Max Renn, un aburrido operador de televisión por cable, un día descubre una televisión “real” llamada Videodrome. Una palpitante pesadilla de ciencia-ficción que nos muestra un mundo en el que el vídeo puede controlar y alterar la vida humana. Considerada por Andy Warhol la “Naranja mecánica” de los 80.
The Criterion Collection presents the uncut Videodrome in anamorphic widescreen (1.85:1) and in its original monaural audio (1.0). The film comes with two audio commentaries, the first with director David Cronenberg and cinematographer Mark Irwin, the second with actors James Woods and Deborah Harry. Ccronenberg has always been one of the best commentators, and his work here is excellent, as he offers some insight into the scripting process and his feelings about the movie (then twenty years on), while the Woods/Harry track is a little more friendly, but Woods is a smart guy, and he loves this film. All the supplements are carryovers from the original DVD release (right down to the packaging design), so there’s also “Camera” (7 min.), a short film Cronenberg made for the 25th anniversary of the Toronto film festival with Videodrome co-star Les Carlson. This is followed by the special-effects documentary “Forging the New Flesh” (28 min.), created by video-effects supervisor Michael Lennick, which interviews Lennick, make-up artist Rick Baker, physical effects supervisor Frank Carere, make-up effects crew member Bill Sturgeon, location manager David Coatsworth, and also includes vintage interviews with Cronenberg and Woods. Next up is “Effects men” (19 min.), which consists of audio interviews with Lennick and Baker. In the “Bootleg Video” section, the video footage included in the film is shown uncut: “Samurai Dreams” (5 min.) features commentary by Cronenberg, and a second audio track with Lennick and Irwin, who provide the sole track for the “Videodrome” footage (7 min.), while Lennick goes solo on the “Helmet Cam Test” footage (5 min.).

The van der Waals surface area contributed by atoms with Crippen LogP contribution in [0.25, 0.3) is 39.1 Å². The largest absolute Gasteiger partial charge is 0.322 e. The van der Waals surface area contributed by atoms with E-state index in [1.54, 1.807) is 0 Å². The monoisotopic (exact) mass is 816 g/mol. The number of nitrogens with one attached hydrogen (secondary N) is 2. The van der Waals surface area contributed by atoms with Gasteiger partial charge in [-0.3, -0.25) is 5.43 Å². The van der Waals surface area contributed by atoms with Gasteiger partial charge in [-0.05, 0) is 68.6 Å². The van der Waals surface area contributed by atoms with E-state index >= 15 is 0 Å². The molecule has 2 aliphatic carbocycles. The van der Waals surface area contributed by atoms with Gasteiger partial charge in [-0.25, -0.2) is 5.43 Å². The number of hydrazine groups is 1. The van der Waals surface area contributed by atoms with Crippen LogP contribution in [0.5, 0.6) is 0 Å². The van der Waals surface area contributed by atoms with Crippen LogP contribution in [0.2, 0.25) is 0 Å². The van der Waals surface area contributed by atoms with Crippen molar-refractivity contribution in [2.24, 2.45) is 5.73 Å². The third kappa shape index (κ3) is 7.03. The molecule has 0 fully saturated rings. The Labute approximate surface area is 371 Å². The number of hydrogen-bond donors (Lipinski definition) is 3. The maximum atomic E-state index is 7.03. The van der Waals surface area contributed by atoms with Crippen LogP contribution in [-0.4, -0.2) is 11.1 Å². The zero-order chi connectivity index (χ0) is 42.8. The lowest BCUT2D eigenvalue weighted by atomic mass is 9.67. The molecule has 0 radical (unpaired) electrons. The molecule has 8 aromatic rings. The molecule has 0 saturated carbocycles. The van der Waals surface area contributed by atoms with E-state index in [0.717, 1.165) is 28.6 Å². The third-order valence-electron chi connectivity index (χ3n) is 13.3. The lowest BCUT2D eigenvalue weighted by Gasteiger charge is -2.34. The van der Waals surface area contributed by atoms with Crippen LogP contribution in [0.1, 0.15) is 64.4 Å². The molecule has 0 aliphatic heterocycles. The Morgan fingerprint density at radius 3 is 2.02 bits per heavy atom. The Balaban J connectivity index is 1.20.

“Fear on Film” (26 min.) is the most intriguing supplement, collecting Cronenberg for an interview with fellow directors John Carpenter and John Landis, and it’s hosted by future director Mick Garris. Though it holds more promise than it delivers, the topics of conversation are reasonably interesting, and just the collision of these three minds is fascinating, even if there’s not enough overlap of them talking. Also included are three trailers, a vintage “making-of” spot (8 min.), and extensive stills galleries. What unfortunately is not included are the cut scenes which were used for television screenings, which were not included on the previous release, but I understand why those are being ignored. This is a year-end contender for best Blu-ray.